Description This invention relates to a circuit and method for measuring pulsating torque in ac motors operating from a current source inverter, and more particularly to a scheme for the on-line computation of the instantaneous pulsating component of electromagnetic torque without the need for search or flux sensing coils in the machine. Many applications including traction drive systems require the precise regulation of motor torque. The development of current source or controlled current inverters, which supply rectangular non-sinusoidal currents to the motor windings, has resulted in efforts to apply this device to adjustable speed ac induction motor drives. One of the weaknesses of present control strategies is that the torque pulsations due to the harmonic or cogging component of electromagnetic torque can be severe at very low machine frequencies and result in instabilities and uneven running. For a six-pulse, polyphase full wave bridge inverter, torque ripple occurs because of the presence of the sixth, twelfth, and eighteenth harmonic components in the non-sinusoidal motor current in addition to the fundamental motor frequency. The torque pulsations are especially troublesome upon starting up or when passing through zero speed to reverse the direction of rotation, and can be eliminated by modulating the input dc current fed to the inverter. In practice, motor parameters vary with temperature and frequency so that actual real-time measurement of the pulsating torque and closed-loop feedback control is necessary for the precise regulation of torque rather than relying on open loop compensation. A closed loop technique for reducing torque ripple which requires the continuous calculation of torque from the sensed motor voltage and current is disclosed in U.S. Pat. No. 3,919,609 to Klautschek et al., however the torque calculated in this case is the total or shaft plus pulsating torque. Other prior art techniques for calculating torque use flux coils embedded in the stator slots of the machine. The present invention realizes means for calculating only the instantaneous pulsating component of electromagnetic torque, which is exact and independent of changes in motor parameters and is implemented by the sensing of readily available currents and motor terminal voltages. Utilization of the change of instantaneous torque signal as a decogging feedback control variable in a controlled current inverter motor drive is disclosed and claimed in the concurrently filed application, Ser. No. 817,626 by the inventor, which is assigned to the same assignee as this invention. In an induction machine operated from a polyphase current source inverter that supplies noncontinuous rectangular currents to the stator windings, there is an instantaneous voltage across an open-circuited stator phase winding which corresponds to the air gap voltage, and the integral of this voltage is the motor air gap flux. Instantaneous torque is the product of the mutually perpendicular air gap flux and stator current, which in the case of a current source inverter is easily measured by sensing the dc link or inverter input current (or by sensing the inverter output current). Thus, on-line computation of the pulsating component of torque is realized without requiring search coils in the machine. The method and circuit for measuring ripple torque are applicable also to synchronous machines and to load commutated synchronous machines. In the exemplary embodiment, the pulsating torque measuring circuit includes means for generating signals representative of the inverter input current, the zero current intervals in each phase winding, and the instantaneous voltage across each phase winding sensed at the motor terminals. A pulsating torque computation circuit comprises means for successively integrating each phase winding voltage during the interval the current in that winding is zero to thereby produce signals representative of motor air gap flux; means for alternately inverting and summing the opposite polarity flux signals; means for high pass filtering the summed flux signals to reject the dc portion; and means for multiplying the filtered flux signals by the dc link current signal to generate an output representing the instantaneous pulsating component of electromagnetic torque. To control switching in the computation circuit, the gating signals for the inverter thyristors are processed to derive signals corresponding to the conduction intervals of the thyristors which are in turn applied to logic gates. FIG. 1 is a sketch associated with a theoretical explanation of the invention, showing the three-phase stator windings of an induction motor and the equivalent two-phase windings along the direct (d) and quadrature (q) axis; FIG. 2 is a schematic circuit diagram of a controlled current induction motor drive system with the addition of sensors according to the exemplary embodiment of this invention; FIG. 3 is a block diagram of the preferred form of pulsating torque computation circuit; FIG. 4 illustrates idealized inverter output and input current waveforms assuming the input current is constant; FIG. 5 is a timing diagram for the inverter thyristors in FIG. 2 and the switches in FIG. 3; and FIGS. 6a-6d show the flux signal waveforms at several points in the computation circuit of FIG. 3 and the pulsating torque component signal at the output. Before giving the equation for electromagnetic torque and explaining the basis of the invention from a theoretical standpoint, it is mentioned briefly that the analysis of the steady state and transient performance of a balanced three-phase induction motor is simplified by transforming the three-phase ac quantities into equivalent two-phase variables along two perpendicular axes, referred to as the direct (d) axis and the quadrature (q) axis. Thus, in FIG. 1, the wye-connected three-phase stator winding of an induction motor, assuming that phase winding a is open-circuited while phase windings b and c are conducting current, can be replaced by two mutually perpendicular phase windings along the q and d axes. Electromagnetic torque is due to the superimposed interactions of the d-axis magnetic field cross-coupled with q-axis magnetomotive force and the g-axis magnetic field cross-coupled with d-axis magnetomotive force. For further information, reference may be made to allowed copending application, Ser. No. 729,042, filed on Oct. 4, 1976 by J. D. D'Atre, T. A. Lipo, and A. B. Plunkett for "Means for Stabilizing an AC Electric Motor Drive System", assigned to the same assignee as this invention. In per unit, the instantaneous electromagnetic torque can be expressed by the relation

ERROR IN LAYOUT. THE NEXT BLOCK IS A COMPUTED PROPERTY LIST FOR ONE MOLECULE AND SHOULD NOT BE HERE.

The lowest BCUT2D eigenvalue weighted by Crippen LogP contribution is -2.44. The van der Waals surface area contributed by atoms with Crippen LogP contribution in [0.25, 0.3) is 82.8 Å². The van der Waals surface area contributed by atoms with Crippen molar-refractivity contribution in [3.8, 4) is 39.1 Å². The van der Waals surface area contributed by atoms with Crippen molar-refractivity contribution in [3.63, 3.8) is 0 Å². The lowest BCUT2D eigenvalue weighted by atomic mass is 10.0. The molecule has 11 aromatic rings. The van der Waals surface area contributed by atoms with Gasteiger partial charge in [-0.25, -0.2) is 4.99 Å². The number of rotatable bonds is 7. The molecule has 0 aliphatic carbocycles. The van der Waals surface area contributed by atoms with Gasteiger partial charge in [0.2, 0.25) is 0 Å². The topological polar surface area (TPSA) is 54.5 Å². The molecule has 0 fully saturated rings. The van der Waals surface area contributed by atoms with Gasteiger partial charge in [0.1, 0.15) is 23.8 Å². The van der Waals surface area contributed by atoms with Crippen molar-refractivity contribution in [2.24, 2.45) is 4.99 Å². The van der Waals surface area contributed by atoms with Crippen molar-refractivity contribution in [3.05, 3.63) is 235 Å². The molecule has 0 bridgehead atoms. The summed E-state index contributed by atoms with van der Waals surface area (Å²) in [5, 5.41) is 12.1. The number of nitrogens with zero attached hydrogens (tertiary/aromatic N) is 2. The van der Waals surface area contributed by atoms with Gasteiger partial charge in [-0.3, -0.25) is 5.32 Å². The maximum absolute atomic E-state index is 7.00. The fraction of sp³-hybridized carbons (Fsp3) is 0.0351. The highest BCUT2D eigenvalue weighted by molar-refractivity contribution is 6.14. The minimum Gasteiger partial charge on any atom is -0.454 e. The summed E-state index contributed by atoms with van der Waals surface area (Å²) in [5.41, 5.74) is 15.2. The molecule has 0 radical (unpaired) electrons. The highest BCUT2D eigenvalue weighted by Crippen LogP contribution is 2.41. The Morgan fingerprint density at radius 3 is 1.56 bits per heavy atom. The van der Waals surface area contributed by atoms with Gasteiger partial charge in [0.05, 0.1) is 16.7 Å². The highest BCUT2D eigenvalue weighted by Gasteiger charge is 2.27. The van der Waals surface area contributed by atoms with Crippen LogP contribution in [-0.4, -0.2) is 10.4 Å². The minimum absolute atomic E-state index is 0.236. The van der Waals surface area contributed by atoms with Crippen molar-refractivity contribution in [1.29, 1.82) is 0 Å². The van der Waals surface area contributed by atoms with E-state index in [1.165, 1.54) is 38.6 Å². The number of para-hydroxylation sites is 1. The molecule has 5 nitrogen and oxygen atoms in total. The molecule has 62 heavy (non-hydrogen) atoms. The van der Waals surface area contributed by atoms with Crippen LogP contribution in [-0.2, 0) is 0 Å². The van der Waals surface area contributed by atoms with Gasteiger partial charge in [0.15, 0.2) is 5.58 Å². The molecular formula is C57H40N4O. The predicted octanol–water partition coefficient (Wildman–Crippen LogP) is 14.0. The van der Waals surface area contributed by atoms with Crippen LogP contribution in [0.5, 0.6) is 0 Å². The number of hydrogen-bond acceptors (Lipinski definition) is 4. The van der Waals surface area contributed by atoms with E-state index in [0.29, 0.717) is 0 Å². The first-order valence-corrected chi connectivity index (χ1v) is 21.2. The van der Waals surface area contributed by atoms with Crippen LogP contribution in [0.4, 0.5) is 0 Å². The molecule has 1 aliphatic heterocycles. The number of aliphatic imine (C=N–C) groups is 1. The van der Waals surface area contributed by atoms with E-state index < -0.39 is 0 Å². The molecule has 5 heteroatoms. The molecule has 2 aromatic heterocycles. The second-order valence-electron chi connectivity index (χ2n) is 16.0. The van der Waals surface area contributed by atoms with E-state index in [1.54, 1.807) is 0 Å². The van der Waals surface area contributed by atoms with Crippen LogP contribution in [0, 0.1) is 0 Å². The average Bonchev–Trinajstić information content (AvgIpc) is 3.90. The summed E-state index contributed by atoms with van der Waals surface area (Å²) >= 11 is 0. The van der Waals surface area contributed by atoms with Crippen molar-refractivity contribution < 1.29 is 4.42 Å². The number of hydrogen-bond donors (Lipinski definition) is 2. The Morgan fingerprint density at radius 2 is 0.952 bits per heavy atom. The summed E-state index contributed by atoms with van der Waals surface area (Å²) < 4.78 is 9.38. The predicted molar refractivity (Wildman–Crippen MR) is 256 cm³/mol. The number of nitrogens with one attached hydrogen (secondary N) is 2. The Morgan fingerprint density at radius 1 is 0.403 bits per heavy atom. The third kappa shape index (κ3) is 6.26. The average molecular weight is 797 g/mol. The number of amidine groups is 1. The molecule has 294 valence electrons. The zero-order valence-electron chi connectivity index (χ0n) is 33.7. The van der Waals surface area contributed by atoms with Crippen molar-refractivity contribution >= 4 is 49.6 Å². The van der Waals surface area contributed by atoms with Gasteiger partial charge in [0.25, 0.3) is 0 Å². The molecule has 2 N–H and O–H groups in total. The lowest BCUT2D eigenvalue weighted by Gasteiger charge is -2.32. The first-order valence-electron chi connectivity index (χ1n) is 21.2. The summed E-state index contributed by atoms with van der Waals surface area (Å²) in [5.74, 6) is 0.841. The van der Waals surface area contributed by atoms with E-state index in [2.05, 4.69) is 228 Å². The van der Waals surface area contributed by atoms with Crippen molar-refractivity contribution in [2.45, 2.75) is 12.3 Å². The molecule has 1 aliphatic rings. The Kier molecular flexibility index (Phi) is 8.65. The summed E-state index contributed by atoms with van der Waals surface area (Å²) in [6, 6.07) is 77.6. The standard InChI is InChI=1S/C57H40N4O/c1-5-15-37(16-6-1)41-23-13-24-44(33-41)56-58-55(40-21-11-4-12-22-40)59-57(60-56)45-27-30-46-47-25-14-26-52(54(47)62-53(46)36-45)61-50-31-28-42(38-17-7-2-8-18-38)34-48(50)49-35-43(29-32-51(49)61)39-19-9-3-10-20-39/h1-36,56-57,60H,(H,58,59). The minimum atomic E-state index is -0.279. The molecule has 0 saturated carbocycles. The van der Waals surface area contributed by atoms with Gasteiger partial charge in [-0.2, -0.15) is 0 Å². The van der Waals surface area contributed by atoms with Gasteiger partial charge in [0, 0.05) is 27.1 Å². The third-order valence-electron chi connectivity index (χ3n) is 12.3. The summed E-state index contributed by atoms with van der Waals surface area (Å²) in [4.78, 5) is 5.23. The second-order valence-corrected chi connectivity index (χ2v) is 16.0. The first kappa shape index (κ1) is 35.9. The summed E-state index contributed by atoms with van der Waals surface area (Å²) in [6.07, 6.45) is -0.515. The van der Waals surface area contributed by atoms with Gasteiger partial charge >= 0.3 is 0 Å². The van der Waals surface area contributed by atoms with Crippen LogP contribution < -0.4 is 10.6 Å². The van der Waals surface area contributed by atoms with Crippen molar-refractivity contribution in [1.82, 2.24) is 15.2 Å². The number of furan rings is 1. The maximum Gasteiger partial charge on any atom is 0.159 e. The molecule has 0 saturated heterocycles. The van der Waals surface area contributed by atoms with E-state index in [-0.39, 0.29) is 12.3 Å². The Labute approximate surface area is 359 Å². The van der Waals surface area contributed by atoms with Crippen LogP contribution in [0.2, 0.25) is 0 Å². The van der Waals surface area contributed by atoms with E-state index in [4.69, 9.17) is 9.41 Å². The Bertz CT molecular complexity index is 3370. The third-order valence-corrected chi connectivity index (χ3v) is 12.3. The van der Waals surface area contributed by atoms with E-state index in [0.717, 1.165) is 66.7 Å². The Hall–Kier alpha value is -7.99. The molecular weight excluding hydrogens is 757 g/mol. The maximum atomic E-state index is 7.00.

T where λ